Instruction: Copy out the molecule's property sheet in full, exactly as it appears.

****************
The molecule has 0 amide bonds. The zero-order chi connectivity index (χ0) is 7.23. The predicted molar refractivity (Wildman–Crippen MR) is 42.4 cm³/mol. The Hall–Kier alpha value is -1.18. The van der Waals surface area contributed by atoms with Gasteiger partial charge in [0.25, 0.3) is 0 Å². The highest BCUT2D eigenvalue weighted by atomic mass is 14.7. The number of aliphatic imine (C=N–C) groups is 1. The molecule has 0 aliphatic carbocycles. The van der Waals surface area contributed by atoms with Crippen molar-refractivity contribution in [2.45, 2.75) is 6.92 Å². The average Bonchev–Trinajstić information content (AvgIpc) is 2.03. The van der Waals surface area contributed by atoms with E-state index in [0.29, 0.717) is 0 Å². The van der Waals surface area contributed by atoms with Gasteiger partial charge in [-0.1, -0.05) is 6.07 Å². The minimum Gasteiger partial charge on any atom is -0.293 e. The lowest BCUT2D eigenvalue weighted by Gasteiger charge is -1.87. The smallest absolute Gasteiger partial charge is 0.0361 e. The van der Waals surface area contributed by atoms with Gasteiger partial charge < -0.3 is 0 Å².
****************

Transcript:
The molecule has 0 amide bonds. The zero-order chi connectivity index (χ0) is 7.23. The predicted molar refractivity (Wildman–Crippen MR) is 42.4 cm³/mol. The Hall–Kier alpha value is -1.18. The van der Waals surface area contributed by atoms with Gasteiger partial charge in [0.25, 0.3) is 0 Å². The highest BCUT2D eigenvalue weighted by atomic mass is 14.7. The number of aliphatic imine (C=N–C) groups is 1. The molecule has 0 aliphatic carbocycles. The van der Waals surface area contributed by atoms with Crippen molar-refractivity contribution in [2.45, 2.75) is 6.92 Å². The average Bonchev–Trinajstić information content (AvgIpc) is 2.03. The van der Waals surface area contributed by atoms with E-state index in [0.29, 0.717) is 0 Å². The van der Waals surface area contributed by atoms with Gasteiger partial charge in [-0.1, -0.05) is 6.07 Å². The minimum Gasteiger partial charge on any atom is -0.293 e. The lowest BCUT2D eigenvalue weighted by Gasteiger charge is -1.87. The smallest absolute Gasteiger partial charge is 0.0361 e. The van der Waals surface area contributed by atoms with Gasteiger partial charge < -0.3 is 0 Å².